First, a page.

Days have been pretty dark in New Jersey all season long, but today serves to be the wake-up call that times are changing in Newark and that franchise icons don’t always shine forever. Martin Brodeur was chased from his last start against Carolina after just eight minutes giving up three goals on seven shots. Johan Hedberg started the next game against Atlanta, a 3-1 Devils win.
The Devils today said that Hedberg would get the start once again against the Wild tomorrow night, and if you think this is a stunning turn of events you’d be right. Martin Brodeur isn’t injured nor is he playing hurt and if you’re curious about what the future hall of famer thinks of this, his thoughts are rather telling as Rich Chere of The Star-Ledger finds out.
Does Brodeur feel he’s reached that point in his career where he will share the goaltending?
“I think in a season like this probably. In a different season, maybe not,” Brodeur said. “We’ll see how it goes.
“I like to play a lot and that will never change. But it’s got to be fun for me to play hockey. Not winning is not fun. So if we get back to winning I’ll play more. I don’t deserve to be in there when you don’t win. That’s the bottom line. I’ve been winning all my career and now it’s been a little tougher. So it’s normal. If this works, good. It helps out the team.”
Brodeur has always been a team guy and it’s not as if he’s ever had to beg to start a game. Throughout his career, Brodeur has been a workhorse in goal, sometimes playing upwards of 70 games in a regular season, including last year when he played in 77 games. Seven times in his career Brodeur has lead the league in minutes played. For years fans and media alike have clamored for Brodeur to get more of a break to have him better prepared for the playoffs.
The not-so secret facts behind this move for the time being are simple: Brodeur has been a very average goalie. While the defensive corps in front of him have been a mix of very young and very mediocre guys, Brodeur hasn’t been able to help bail them out the way he used to. While Brodeur’s record is poor, his personal stats are alarming. A goals against average of 3.15 is like something out of the 1980s and his .882 save percentage is downright poor. This isn’t the same Brodeur we’re accustomed to seeing and this time, we might just have to accept that he getting older, a truth that some fans might be a bit sad about realizing.
For now though, Jacques Lemaire is riding the hot hand to try and spark his bumbling and inconsistent team. If that’s what it takes to get the Devils playing well again and reinvigorate Brodeur’s season, then it’s not the worst move that could be made. If it turns out to be the first sign that Marty Brodeur is about to turn into an old goalie in front of our eyes, then this is a downer. Whether you’ve appreciated his career or not, there are zero doubts about how great he’s been over his career and seeing a legend on the downside of their career isn’t quite as fun.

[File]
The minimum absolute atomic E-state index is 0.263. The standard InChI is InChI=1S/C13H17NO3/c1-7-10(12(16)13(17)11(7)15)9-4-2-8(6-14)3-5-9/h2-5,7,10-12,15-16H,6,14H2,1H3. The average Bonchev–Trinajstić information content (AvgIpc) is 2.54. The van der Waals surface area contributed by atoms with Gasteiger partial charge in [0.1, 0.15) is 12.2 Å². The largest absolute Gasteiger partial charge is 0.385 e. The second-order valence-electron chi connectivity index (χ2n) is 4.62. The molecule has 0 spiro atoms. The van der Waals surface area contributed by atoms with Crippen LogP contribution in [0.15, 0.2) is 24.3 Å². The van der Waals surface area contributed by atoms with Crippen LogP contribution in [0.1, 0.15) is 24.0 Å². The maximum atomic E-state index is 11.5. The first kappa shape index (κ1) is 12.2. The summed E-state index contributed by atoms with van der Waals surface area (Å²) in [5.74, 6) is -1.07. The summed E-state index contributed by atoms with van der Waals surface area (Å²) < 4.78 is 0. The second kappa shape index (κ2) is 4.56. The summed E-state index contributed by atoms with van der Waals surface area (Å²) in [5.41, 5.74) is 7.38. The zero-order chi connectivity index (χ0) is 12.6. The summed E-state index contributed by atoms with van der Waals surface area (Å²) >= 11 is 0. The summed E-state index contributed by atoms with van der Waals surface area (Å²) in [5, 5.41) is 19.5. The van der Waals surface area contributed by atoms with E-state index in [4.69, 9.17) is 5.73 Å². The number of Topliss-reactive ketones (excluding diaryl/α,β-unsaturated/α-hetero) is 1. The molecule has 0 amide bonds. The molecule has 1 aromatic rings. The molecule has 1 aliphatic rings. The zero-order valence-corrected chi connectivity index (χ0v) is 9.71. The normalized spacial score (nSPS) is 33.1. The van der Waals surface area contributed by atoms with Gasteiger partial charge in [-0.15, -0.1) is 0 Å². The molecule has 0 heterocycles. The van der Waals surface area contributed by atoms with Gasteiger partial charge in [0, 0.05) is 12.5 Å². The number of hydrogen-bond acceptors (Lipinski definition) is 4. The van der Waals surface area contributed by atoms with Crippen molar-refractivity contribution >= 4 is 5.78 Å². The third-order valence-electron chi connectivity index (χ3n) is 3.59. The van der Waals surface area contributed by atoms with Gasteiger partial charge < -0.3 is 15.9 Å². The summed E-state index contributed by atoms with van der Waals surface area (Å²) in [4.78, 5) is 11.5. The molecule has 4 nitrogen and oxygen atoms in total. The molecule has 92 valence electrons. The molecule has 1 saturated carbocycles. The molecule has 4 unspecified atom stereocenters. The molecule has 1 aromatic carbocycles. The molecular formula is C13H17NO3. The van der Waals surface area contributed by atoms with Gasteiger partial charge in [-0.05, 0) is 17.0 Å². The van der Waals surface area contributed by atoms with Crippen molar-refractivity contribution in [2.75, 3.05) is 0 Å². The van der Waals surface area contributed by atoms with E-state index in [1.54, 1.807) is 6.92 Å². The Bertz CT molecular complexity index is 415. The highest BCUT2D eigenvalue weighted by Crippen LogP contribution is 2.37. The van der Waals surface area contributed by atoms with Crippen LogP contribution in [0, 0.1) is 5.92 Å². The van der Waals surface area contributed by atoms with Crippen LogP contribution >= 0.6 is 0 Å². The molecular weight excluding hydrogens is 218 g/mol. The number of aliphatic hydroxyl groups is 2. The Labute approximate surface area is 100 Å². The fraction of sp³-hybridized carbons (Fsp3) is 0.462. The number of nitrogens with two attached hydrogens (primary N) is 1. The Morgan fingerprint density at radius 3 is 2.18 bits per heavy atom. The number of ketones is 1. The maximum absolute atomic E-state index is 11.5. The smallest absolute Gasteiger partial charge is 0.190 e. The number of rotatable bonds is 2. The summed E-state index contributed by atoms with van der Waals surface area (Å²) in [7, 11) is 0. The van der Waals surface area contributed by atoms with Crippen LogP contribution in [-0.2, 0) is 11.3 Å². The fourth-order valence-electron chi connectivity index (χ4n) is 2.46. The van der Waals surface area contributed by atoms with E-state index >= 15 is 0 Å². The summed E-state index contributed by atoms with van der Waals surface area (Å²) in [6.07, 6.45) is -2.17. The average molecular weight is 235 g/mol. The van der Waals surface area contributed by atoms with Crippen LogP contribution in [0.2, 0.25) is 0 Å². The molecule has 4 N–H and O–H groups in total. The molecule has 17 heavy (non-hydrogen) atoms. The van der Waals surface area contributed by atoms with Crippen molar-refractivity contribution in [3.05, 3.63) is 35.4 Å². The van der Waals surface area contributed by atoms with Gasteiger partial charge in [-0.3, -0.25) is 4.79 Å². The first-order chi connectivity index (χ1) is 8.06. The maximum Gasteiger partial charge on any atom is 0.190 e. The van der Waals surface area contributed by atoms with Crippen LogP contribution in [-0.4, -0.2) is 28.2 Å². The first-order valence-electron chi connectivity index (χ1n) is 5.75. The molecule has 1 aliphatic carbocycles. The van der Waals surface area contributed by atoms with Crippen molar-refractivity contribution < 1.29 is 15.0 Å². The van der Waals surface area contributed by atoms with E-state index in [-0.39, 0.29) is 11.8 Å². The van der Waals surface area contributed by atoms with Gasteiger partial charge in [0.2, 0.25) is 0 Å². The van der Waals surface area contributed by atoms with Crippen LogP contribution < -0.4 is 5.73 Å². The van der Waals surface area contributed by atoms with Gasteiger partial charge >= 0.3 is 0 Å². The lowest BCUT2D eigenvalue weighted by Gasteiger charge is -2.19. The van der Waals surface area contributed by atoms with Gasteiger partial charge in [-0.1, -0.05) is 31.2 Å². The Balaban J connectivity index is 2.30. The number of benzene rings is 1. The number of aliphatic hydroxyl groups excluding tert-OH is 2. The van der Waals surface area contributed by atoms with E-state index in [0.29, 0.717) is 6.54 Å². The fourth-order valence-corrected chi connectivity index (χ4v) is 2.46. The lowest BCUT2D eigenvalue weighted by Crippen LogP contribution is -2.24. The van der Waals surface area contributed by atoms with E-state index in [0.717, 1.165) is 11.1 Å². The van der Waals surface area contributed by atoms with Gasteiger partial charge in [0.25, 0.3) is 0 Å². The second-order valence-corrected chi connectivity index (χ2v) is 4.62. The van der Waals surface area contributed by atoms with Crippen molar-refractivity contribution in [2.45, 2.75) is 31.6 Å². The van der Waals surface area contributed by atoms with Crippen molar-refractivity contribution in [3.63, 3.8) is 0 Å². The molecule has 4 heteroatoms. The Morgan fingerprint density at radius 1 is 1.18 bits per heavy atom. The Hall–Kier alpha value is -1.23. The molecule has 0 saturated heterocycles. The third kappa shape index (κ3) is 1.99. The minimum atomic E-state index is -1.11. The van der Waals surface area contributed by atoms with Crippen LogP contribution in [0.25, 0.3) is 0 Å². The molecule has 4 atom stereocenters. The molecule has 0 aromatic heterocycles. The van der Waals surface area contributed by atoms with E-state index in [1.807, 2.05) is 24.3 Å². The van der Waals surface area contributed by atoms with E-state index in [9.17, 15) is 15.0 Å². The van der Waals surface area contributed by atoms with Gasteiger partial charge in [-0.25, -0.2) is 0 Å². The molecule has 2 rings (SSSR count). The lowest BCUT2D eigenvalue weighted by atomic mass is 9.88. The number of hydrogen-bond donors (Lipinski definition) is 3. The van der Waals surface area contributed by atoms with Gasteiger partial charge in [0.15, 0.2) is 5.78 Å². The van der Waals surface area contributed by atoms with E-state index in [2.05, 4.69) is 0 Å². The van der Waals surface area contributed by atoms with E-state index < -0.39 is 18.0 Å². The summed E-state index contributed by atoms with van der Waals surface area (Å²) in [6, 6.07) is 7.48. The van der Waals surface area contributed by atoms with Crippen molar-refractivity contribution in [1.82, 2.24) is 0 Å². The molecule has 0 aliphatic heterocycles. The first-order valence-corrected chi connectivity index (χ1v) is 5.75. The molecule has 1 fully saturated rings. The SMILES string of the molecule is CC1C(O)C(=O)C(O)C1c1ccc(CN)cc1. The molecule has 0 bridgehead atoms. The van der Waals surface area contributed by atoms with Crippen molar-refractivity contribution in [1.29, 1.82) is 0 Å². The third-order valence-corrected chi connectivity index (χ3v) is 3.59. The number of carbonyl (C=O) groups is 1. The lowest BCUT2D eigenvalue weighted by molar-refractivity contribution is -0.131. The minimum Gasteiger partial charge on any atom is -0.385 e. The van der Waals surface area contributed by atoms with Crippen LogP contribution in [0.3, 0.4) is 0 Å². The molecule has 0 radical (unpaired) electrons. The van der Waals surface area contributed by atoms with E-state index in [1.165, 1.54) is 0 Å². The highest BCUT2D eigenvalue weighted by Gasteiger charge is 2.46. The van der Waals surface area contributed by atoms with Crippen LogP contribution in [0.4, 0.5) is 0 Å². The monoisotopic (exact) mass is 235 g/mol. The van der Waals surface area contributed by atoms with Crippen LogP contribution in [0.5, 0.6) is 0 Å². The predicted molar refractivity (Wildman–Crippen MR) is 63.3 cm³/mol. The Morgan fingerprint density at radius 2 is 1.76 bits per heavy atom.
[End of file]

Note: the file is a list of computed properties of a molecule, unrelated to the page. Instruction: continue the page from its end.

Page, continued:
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Here’s an easy way to remember how to spell Shayne Gostisbehere’s maddening last name (and even his first name can trip you up).
Ghost-is-be-here, without the h.
Not too bad, right?
If you’re more of the slogan type, it’s getting to be the point where “Tough to spell, tougher to stop” may be a pretty good one-liner.
The Philadelphia Flyers phenom has made a habit of scoring overtime game-winning goals on the power play lately. Friday’s version was the decisive tally in a 3-2 OT win against the Nashville Predators, which you can watch up top.
As you can see in comparing that goal with the one below (which made the difference against the Carolina Hurricanes), opposing coaches may want to make it a point to emphasize stopping this setup, even if it means writing “Don’t let that Ghost kid free.”
All three of his goals are on the power play so far.
Will he breathe life back into the Flyers’ man advantage at this rate?
The goalie interference penalty called on Brad Marchand late in Friday’s Thanksgiving Showdown didn’t sit well with the Bruins.
Marchand, whistled after making contact with New York’s Henrik Lundqvist midway through the third, said he thought “it was a bit of a weak call,” adding “[Lundvqist’s] out of the crease, and he lightly gets touched.”
While Marchand took issue with the call, his head coach took issue with King Henrik.
Julien on Hank: "I know he does some acting on the side, but it doesn't need to be on the ice." #Bruins